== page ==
CXL picks up steam in data centers.

CXL is gaining traction within large data centers as a way to increase the use of various compute elements, such as memories and accelerators, while reducing the need for additional racks of servers. But standards are being expanded and changed so rapidly that it is difficult to keep up with all the changes, each of which needs to be verified and validated across a growing body of conflicting and often customized designs.

At its core, Compute Express Link (CXL) is a cache-integrated interconnect protocol for memories, processors, and accelerators, enabling flexible architectures to more efficiently handle different types and sizes of workloads. makes This, in turn, will help ease the pressure on data centers to do more with less, a seemingly overwhelming challenge with the explosion in the amount of data that needs to be processed.

In the past, the typical solution was to throw more compute resources at any capacity problem. But as Moore’s Law slows down, and the amount of power needed to power servers and cool racks continues to grow, system companies are looking for alternatives. This has become even more important as power grids hit their limits and societal demands for increased sustainability.

Developed largely by Intel, and based on the PCIe standard, CXL offers an attractive proposition between these conflicting dynamics. Optimizing the way a data center uses memory can increase performance, while also reducing stack complexity and system costs. In particular, CXL allows for low-latency connectivity and memory synchronization between the CPU and memory on connected devices, keeping data consistent across regions.

This is especially important for high-throughput workloads, such as AI training, where more data typically equates to increased accuracy, as well as for increasingly electrified vehicles, smart factories, drug discovery, and For the large-scale simulations required for climate mapping. Some.

The CXL consortium, formed in 2019 by founding members Google, Microsoft, HPE, Dell EMC, Cisco, Meta, and Huawei—introduced the first version of the specification based on PCIe 5.0 this year. Since then, AMD, NVIDIA, Samsung, Arm, Renesas, IBM, Keysight, Synopsys, and Marvell, among others, have joined in various capacities, and combined Gen-Z technology and OpenCAPI technologies. In August, specification 3.0 was introduced with double the bandwidth, support for multilevel switching, and concurrency improvements for memory sharing.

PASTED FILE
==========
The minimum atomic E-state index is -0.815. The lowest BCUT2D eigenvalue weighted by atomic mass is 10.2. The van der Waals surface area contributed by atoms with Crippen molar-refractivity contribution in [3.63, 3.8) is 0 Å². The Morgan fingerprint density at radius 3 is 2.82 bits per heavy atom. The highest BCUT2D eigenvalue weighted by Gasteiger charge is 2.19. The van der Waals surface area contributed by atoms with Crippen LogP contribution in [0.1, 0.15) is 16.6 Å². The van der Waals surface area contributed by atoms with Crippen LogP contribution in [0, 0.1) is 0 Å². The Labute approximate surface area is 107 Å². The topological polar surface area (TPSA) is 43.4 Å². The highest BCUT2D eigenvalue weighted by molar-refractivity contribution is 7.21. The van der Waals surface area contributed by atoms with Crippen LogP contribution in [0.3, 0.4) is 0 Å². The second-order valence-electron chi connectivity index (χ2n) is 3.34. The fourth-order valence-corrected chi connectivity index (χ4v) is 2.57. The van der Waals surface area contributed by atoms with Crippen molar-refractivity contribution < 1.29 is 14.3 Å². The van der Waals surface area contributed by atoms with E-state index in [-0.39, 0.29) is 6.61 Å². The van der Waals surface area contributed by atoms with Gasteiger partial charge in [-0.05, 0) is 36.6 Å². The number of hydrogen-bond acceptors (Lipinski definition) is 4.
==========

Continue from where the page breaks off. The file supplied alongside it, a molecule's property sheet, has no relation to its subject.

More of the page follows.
As far as standards go, it’s a very fast developing one. And given the base of support for CXL from deep-pocketed companies, it seems likely that this standard will become widespread. But its rapid evolution has also made it difficult for IP developers to pivot quickly from one version of the standard to another.

The boom scene
“We should be looking at this very strongly in the next few years,” said Arif Khan, group director of product marketing for PCIe, CXL, and Interface IP at Cadence. He noted that the addressable market for CXL-based applications is expected to reach $20 billion by 2030, according to some memory maker forecasts.

Others are similarly optimistic. “Many customers are adopting CXL for their next-generation SoCs, accelerators, SmartNICs and GPUs, as well as memory expansion devices,” said Richard Solomon, technical marketing manager for PCI Express controller IP at Synopsys.

“Almost everyone is building their servers with CXL capability,” said Brigid Asay, senior planning and marketing manager at Keysight Technologies. “Standards such as JEDEC have agreements with CXL to work between standards and ensure interoperability. CXL has also acquired assets from Gen-Z and Open CAPI, which were offering the same capabilities as CXL, but CXL had the staying power.”

Still, widespread adoption will take time, no matter how quickly the standard develops. Despite the attraction of shared resources, data centers are conservative when it comes to adopting any new technology. Any malfunction can cost millions of dollars in downtime.

“While there is a lot of excitement around CXL, the technology is still in its early days,” said Jeff DeFalpi, senior director of product management for the Arms Infrastructure line of business. “To be widespread, the solution must go through a rigorous functional and performance validation process before seeing production deployment with OEMs and cloud service providers.”

Varun Aggarwal, senior staff product marketing manager at Synopsys, observed that numerous memory and server SoC companies have expressed support for CXL over the past three years. But bringing products to market that fully support the CXL topology and bandwidth is a slow process. “More and more designs are now choosing to adopt CXL through cxl.io for their PCIe data paths, with an eye toward expansion into other types of devices. CXL adoption in data centers has been slow in terms of product rollout. is, and one of the reasons for this is the lack of authentication and validation infrastructure.

Aggarwal noted that the user community is increasingly looking to CXL transistors, virtual models and host solutions, in-circuit speed adapters, and interface card hardware solutions as their first application. “CXL exemplifies a software-first approach for companies that want to kick-start hardware-software validation, bring software, and achieve their time-to-market goals in parallel. “

System level authentication is also a requirement. “Depending on the features supported, validation can span memory features such as resource sharing, pooling, and expansion; synchronization between hosts and devices; security and routing; hot-remove and add; with different virtual hierarchies. multiple domains; and correlated performance — especially latency for .cache and .mem,” Agarwal explained.

Popular attributes
So why is CXL being adopted despite these differences? Synopsys’ Solomon said CXL’s initial focus was on cache synchronization, and the industry was interested in its asymmetric synchronization protocol. It was only later that attention turned to overcoming the limitations of conventional memory attachment and a DRAM interface.